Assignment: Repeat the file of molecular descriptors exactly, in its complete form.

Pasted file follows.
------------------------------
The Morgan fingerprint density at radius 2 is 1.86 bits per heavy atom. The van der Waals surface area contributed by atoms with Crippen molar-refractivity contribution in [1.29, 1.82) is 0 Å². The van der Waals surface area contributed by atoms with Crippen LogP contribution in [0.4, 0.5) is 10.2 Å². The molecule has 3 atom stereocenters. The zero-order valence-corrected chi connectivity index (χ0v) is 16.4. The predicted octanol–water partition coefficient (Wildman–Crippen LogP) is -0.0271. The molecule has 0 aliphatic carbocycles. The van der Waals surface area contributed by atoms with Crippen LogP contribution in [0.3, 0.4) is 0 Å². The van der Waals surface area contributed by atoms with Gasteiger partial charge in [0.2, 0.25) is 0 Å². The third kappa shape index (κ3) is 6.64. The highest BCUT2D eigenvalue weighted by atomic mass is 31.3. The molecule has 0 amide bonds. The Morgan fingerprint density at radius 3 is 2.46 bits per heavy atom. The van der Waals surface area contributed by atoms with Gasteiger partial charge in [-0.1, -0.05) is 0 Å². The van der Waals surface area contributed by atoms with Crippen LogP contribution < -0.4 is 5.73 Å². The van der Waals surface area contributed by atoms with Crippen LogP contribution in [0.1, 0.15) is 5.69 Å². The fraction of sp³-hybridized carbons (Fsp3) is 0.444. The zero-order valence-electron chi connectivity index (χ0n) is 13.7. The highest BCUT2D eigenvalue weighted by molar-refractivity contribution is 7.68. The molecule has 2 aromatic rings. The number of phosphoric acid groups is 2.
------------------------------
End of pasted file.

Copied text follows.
The Morgan fingerprint density at radius 2 is 1.86 bits per heavy atom. The van der Waals surface area contributed by atoms with Crippen molar-refractivity contribution in [1.29, 1.82) is 0 Å². The van der Waals surface area contributed by atoms with Crippen LogP contribution in [0.4, 0.5) is 10.2 Å². The molecule has 3 atom stereocenters. The zero-order valence-corrected chi connectivity index (χ0v) is 16.4. The predicted octanol–water partition coefficient (Wildman–Crippen LogP) is -0.0271. The molecule has 0 aliphatic carbocycles. The van der Waals surface area contributed by atoms with Crippen LogP contribution in [0.3, 0.4) is 0 Å². The van der Waals surface area contributed by atoms with Gasteiger partial charge in [0.2, 0.25) is 0 Å². The third kappa shape index (κ3) is 6.64. The highest BCUT2D eigenvalue weighted by atomic mass is 31.3. The molecule has 0 amide bonds. The Morgan fingerprint density at radius 3 is 2.46 bits per heavy atom. The van der Waals surface area contributed by atoms with Gasteiger partial charge in [-0.1, -0.05) is 0 Å². The van der Waals surface area contributed by atoms with Crippen LogP contribution < -0.4 is 5.73 Å². The van der Waals surface area contributed by atoms with Crippen LogP contribution in [0.1, 0.15) is 5.69 Å². The fraction of sp³-hybridized carbons (Fsp3) is 0.444. The zero-order valence-electron chi connectivity index (χ0n) is 13.7. The highest BCUT2D eigenvalue weighted by molar-refractivity contribution is 7.68. The molecule has 2 aromatic rings. The number of phosphoric acid groups is 2.